When Philip Glass’s Akhnaten appeared recently at English National Opera, in a spellbinding production by Phelim McDermott, it quickly became a sold-out sensation. Audiences were enthralled not just by the mesmerizing score but also by the glorious, colorful stage pictures and hypnotic dramatic flow. Anthony Roth Costanzo’s gripping performance of the title role—complete with extended opening nude scene—was hailed as a triumph. The production even incorporated juggling, with choreographer Sean Gandini’s troupe bringing ancient Egypt to life with their virtuoso routines.
On November 8, this seminal staging—which the Guardian hailed as “astonishing theatre”—has its eagerly anticipated Met premiere. Considering the response to the London run, it’s little surprise that when Glass discovered the story of the real-life Akhnaten, his course was immediately set. “Practically from the moment [that I first learned about Akhnaten] … I knew I had found the subject for my third opera,” Glass recalls in his 1987 autobiography. After the genre-busting success of Einstein on the Beach (1976) and Satyagraha (1980), Akhnaten rounded out what would come to be known as the composer’s Portrait Trilogy, a triptych of operas focused on innovators from across disciplines. “Akhnaten completed the trilogy in many satisfying ways,” he continues. “If Einstein epitomized the man of Science and Gandhi the man of Politics, then Akhnaten would be the man of Religion.”
Originally crowned Amenhotep IV, the 17-year-old pharaoh was only on the throne for a few years before he began to envision and enact a drastically new belief system that fundamentally altered centuries-old social and political traditions and hierarchies. He decreed that a manifestation of the sun god Ra, known as the “Aten,” or “Disk of the Sun,” be venerated above all else and went so far as to change his own name to Akhnaten, meaning “Spirit of Aten.” He even had an entirely new capital city hastily constructed and called for the destruction of statues and images of other gods.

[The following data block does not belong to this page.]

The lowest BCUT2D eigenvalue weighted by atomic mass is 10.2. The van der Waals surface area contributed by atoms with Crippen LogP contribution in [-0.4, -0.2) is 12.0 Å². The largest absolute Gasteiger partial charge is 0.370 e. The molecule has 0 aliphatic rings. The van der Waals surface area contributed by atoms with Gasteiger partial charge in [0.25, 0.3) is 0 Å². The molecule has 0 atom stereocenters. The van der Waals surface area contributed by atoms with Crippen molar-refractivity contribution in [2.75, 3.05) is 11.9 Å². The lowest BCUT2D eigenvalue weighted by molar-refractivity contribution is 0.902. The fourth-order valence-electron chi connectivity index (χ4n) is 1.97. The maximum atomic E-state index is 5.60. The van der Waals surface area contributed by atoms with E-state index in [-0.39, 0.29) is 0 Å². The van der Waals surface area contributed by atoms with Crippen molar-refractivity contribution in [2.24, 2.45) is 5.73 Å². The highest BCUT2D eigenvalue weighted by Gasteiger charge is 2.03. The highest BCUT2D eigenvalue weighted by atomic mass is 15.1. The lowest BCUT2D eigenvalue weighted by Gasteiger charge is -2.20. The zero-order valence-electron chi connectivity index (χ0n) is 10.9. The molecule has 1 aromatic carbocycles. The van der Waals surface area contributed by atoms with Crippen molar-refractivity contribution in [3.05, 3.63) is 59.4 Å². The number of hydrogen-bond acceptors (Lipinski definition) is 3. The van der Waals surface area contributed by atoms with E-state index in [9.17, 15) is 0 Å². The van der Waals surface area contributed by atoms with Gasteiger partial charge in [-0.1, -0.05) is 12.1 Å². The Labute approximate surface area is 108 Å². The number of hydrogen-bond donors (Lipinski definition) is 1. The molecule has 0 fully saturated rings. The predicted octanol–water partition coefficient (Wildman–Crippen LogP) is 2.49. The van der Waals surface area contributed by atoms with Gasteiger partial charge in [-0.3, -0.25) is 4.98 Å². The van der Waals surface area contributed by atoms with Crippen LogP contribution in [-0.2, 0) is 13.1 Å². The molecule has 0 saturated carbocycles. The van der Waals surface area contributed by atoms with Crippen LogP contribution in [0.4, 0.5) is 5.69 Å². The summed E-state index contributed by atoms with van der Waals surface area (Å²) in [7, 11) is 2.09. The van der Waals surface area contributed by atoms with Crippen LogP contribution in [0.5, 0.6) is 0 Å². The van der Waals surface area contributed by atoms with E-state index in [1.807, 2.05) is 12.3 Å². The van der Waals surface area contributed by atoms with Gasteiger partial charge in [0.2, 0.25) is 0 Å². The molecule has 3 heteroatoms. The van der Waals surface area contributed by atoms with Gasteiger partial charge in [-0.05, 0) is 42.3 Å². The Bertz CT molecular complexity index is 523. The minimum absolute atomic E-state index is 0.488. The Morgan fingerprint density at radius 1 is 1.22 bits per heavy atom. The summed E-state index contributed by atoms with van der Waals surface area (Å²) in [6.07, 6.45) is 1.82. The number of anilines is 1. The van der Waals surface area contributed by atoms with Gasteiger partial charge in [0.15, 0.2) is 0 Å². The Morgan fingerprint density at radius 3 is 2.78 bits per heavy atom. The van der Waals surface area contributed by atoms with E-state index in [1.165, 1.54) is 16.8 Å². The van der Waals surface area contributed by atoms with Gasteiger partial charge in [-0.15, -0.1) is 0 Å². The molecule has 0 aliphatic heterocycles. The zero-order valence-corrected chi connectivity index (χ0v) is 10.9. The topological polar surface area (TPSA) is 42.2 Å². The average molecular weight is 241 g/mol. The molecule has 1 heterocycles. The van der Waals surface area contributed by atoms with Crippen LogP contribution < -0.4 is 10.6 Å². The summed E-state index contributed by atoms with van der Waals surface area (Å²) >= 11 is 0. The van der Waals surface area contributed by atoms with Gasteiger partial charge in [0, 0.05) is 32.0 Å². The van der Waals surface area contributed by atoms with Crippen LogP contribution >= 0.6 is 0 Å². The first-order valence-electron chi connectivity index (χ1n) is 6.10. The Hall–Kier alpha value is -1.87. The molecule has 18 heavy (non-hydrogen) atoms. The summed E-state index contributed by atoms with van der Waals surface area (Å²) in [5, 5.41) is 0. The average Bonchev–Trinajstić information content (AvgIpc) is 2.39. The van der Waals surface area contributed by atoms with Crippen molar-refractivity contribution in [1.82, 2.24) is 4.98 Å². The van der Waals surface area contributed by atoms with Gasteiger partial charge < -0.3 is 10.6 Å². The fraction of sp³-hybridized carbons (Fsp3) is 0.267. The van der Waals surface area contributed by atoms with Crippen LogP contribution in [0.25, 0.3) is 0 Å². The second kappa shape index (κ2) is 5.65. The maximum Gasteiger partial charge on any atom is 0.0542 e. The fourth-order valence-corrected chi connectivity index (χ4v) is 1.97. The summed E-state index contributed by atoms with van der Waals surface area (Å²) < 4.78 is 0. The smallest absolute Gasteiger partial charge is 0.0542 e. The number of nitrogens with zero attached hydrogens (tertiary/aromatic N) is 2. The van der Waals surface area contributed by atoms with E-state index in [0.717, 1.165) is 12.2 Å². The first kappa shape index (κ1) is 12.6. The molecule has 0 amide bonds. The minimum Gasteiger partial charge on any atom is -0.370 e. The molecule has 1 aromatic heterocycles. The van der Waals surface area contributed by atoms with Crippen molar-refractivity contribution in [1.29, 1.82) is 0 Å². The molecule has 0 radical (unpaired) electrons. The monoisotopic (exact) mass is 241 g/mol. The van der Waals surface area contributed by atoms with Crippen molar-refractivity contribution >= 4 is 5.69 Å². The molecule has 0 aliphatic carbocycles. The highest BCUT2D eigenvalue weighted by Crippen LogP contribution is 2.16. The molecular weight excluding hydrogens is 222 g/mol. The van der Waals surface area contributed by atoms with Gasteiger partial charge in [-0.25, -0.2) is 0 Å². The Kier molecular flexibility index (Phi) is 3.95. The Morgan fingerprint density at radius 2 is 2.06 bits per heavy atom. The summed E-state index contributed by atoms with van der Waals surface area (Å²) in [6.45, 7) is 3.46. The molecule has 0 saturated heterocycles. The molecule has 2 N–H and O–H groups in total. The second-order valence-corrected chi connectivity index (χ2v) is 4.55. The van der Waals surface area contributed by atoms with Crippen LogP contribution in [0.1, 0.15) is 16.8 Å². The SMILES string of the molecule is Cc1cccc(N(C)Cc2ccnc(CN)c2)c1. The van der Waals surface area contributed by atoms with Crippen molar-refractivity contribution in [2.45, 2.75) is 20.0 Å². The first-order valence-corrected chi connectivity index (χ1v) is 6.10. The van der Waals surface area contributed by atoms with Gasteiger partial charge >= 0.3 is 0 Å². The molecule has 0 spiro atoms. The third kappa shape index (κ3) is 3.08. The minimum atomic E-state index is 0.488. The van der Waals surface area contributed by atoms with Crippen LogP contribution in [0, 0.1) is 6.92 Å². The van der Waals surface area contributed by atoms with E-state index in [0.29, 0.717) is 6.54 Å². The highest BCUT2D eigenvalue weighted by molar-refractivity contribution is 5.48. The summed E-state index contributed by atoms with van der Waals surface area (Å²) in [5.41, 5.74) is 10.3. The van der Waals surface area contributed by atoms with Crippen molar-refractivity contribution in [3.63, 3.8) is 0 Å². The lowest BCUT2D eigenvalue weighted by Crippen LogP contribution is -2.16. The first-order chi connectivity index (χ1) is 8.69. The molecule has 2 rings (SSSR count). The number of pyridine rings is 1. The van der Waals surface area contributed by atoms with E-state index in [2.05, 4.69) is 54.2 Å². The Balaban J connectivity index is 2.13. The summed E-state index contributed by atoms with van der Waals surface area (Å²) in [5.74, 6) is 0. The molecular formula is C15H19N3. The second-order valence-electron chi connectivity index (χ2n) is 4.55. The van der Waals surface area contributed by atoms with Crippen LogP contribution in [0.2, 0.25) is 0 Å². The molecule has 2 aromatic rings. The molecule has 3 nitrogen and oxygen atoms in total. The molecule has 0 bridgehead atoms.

This historic first move toward monotheism, two centuries before Moses, quickly captured Glass’s attention, but unlike in the cases of Einstein and Gandhi—20th-century figures with well-documented lives and achievements— only fragments remain from Akhnaten’s tumultuous reign. The cause of the pharaoh’s untimely death less than two decades into his rule is still unknown. Soon after his downfall, factions opposing Akhnaten’s reforms branded him as “the Great Criminal” and destroyed all but the slightest traces of his legacy. This incompleteness in Akhnaten’s biography only further captivated Glass. “We needed no more story than was already there,” he writes. “The missing pieces, far from needing to be filled in or explained, actually added to the mystery and beauty of our subject.”
In his production, McDermott draws on this ambiguity to conjure a “mythical, dreamlike version of ancient Egypt.” Rather than striving for pure historical authenticity, the staging explores Akhnaten’s life through the perspective of early 20th-century archaeologists. “We wanted to communicate the sense of what it was like for people to rediscover this ancient world—like when they opened Tutankhamen’s tomb for the first time,” he says. “We’re not being literal or trying to show a naturalistic version of what this world was like.”
The director first brought his ingenious stagecraft to the Met with a now-legendary production of Glass’s Satyagraha in 2008, utilizing everyday materials like newspaper, corrugated tin, and towering puppets constructed of wicker baskets. But when he decided to set his sights on another one of the composer’s masterpieces, he instead sought inspiration from antiquity. “Akhnaten in particular is very ritualistic,” the director says. “It’s very much inspired by the Egyptian Book of the Dead and is, in one sense, a story of what happens to the dead as they progress into the afterlife, or as they believed it, a kind of parallel life.”
Conceptualizing the opera in the early 1980s (Akhnaten had its world premiere in Stuttgart in 1984), the composer was intrigued by the ancient Egyptian obsession with death and its accompanying rites. “Probably no culture or society has been so death-conscious as the Egyptians. They seem hardly ever to have stopped thinking about it,” Glass notes. “This death thinking especially fascinated me … The more I became involved with the material, the more I began to see the funeral as an overall ‘image’ for the work.”